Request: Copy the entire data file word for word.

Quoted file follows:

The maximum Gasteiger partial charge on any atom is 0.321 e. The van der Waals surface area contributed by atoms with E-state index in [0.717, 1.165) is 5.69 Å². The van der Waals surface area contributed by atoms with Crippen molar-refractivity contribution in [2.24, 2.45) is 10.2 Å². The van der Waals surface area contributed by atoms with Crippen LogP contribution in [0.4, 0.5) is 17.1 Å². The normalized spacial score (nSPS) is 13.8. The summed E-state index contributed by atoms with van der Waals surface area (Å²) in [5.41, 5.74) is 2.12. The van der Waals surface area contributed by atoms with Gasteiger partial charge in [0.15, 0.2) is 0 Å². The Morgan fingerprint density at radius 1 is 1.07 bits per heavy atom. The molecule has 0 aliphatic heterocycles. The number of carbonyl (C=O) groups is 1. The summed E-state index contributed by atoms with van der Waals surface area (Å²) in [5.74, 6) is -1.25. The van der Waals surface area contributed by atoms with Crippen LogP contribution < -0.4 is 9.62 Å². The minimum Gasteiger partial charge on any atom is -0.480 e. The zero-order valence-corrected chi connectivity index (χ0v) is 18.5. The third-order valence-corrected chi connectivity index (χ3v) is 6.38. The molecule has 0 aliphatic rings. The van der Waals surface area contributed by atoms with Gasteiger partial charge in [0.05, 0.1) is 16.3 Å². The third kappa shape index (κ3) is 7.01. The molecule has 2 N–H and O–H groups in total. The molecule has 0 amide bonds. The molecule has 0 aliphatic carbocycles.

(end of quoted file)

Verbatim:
The maximum Gasteiger partial charge on any atom is 0.321 e. The van der Waals surface area contributed by atoms with E-state index in [0.717, 1.165) is 5.69 Å². The van der Waals surface area contributed by atoms with Crippen molar-refractivity contribution in [2.24, 2.45) is 10.2 Å². The van der Waals surface area contributed by atoms with Crippen LogP contribution in [0.4, 0.5) is 17.1 Å². The normalized spacial score (nSPS) is 13.8. The summed E-state index contributed by atoms with van der Waals surface area (Å²) in [5.41, 5.74) is 2.12. The van der Waals surface area contributed by atoms with Gasteiger partial charge in [0.15, 0.2) is 0 Å². The Morgan fingerprint density at radius 1 is 1.07 bits per heavy atom. The molecule has 0 aliphatic heterocycles. The number of carbonyl (C=O) groups is 1. The summed E-state index contributed by atoms with van der Waals surface area (Å²) in [5.74, 6) is -1.25. The van der Waals surface area contributed by atoms with Crippen LogP contribution < -0.4 is 9.62 Å². The minimum Gasteiger partial charge on any atom is -0.480 e. The zero-order valence-corrected chi connectivity index (χ0v) is 18.5. The third-order valence-corrected chi connectivity index (χ3v) is 6.38. The molecule has 0 aliphatic rings. The van der Waals surface area contributed by atoms with Gasteiger partial charge in [0.05, 0.1) is 16.3 Å². The third kappa shape index (κ3) is 7.01. The molecule has 2 N–H and O–H groups in total. The molecule has 0 amide bonds. The molecule has 0 aliphatic carbocycles.